14 Now I have come to make you understand what will happen to your people in the latter days, for the vision refers to many days yet to come.”

  • This was the message God had given the angel to pass along to Daniel.  It actually doesn’t get started until Chapter 11, but this much is said at the very start: it is for “the latter days.”  This was a prophecy concerning the future.
  • When we get to Chapter 11, we’ll find many (though not all) of the prophecies to be historically fulfilled.  Does that mean that the angel was wrong?  Not at all!  From Daniel’s perspective, all of the events in Ch 11-12 were future.  Daniel was living in the opening years of the Persian empire.  He would be long dead before the Greeks rose to power, much less in regards to the aftermath of the Greek & how that kingdom divided.  So what the angel told Daniel was 100% accurate.
  • That’s not to say that everything in the coming prophecies has already found historical fulfillment.  Some of what was spoken does indeed include what we would consider to be the “latter days.”  Some of it directly speaks of Antichrist, who will not be fully revealed until the Great Tribulation, an event still yet in the future.  Why is there such a time gap?  Because some of what takes place in Daniel’s immediate future (relatively speaking) directly mirrors what will yet take place in the days still future to us.  History will repeat itself in regards to the primary sign of Antichrist, and when it does, people will know that the return of Jesus is at hand.

15 When he had spoken such words to me, I turned my face toward the ground and became speechless. 16 And suddenly, one having the likeness of the sons of men touched my lips; then I opened my mouth and spoke, saying to him who stood before me, “My lord, because of the vision my sorrows have overwhelmed me, and I have retained no strength. 17 For how can this servant of my lord talk with you, my lord? As for me, no strength remains in me now, nor is any breath left in me.”

  • At first glance, this seems to be such a strange reaction, considering that Daniel had already been strengthened and encouraged by the angel once before.  Yet if we think about it, it’s understandable.  Remember that Daniel was 85 years old at the time.  A little excitement would have gone a long way with him.  Especially when he heard first-hand testimony of spiritual warfare while looking at an angel of God.  If that sort of glorious being can encounter disabling demonic resistance, what sort of chance did Daniel have against the powers of Satan?  Surely that’d be enough to frighten anyone, even someone as mature in his faith as Daniel.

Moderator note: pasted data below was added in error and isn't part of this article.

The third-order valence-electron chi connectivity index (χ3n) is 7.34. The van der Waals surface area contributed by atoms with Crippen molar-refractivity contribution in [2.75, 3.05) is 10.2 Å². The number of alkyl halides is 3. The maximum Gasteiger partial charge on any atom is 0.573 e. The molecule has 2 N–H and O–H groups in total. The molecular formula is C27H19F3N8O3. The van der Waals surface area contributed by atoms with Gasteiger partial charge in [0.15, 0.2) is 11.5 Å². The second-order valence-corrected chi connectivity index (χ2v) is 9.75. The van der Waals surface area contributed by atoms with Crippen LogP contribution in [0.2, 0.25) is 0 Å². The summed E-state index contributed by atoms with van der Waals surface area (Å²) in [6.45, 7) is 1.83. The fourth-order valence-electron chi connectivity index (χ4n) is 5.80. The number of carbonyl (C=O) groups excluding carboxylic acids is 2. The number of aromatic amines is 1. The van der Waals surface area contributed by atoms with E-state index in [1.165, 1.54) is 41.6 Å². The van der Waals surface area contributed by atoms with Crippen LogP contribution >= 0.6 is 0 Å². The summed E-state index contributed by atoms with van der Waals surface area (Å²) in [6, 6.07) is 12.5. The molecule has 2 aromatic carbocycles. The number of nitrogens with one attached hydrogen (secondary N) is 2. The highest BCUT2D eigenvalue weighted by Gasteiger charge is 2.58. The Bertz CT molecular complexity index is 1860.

• Daniel was left “speechless” until the angel helped him speak, and even then his fear remained.  He had “no strength,” and was honest about his weakness.  He wasn’t running from the word of God, nor was he ungrateful for the appearance of the angel – he simply was not physically able to receive it.  He was completely overwhelmed.

18 Then again, the one having the likeness of a man touched me and strengthened me. 19 And he said, “O man greatly beloved, fear not! Peace be to you; be strong, yes, be strong!” So when he spoke to me I was strengthened, and said, “Let my lord speak, for you have strengthened me.”

  • Again we see the grace of God poured out from this angel of God!  Daniel had no strength, so what did the angel do?  Give him strength.  Whether or not this “one having the likeness of a man” (both here and in vs. 16) is the same being as the angel is unclear, though it seems likely that it was.  This being did not have to be God to be used as a vessel to transmit the grace and power of God.  And that is exactly what he did.  He affirmed again that Daniel was treasured by the Lord, and he encouraged Daniel in his strength.  Just by speaking a word to Daniel, Daniel received all the strength that he needed.
  • Is it really possible for an angel of God to strengthen a man?  Why not?  That’s little different from how it works with us.  As believers in Christ, we too are supposed to encourage and edify one another in the Church. (1 Ths 5:11)  As the proverbs say, “A word fitly spoken is like apples of gold in settings of silver.” (Pro 25:11)  Every so often, we all need a word of encouragement.  A Scripture quoted at the right time by a brother or sister in Christ might be exactly what we need to be strengthened in the Lord.  Other times, it’s a prayer of encouragement – it may be a spiritual gift of a word of wisdom or word of knowledge.  However it comes, it is one individual in the body of Christ strengthening another individual.
    • How might God use you to strengthen someone else?  How would church gatherings be different if we prayed for these kinds of opportunities before arriving?  We can join with Isaiah in saying, “Here am I Lord, use me!”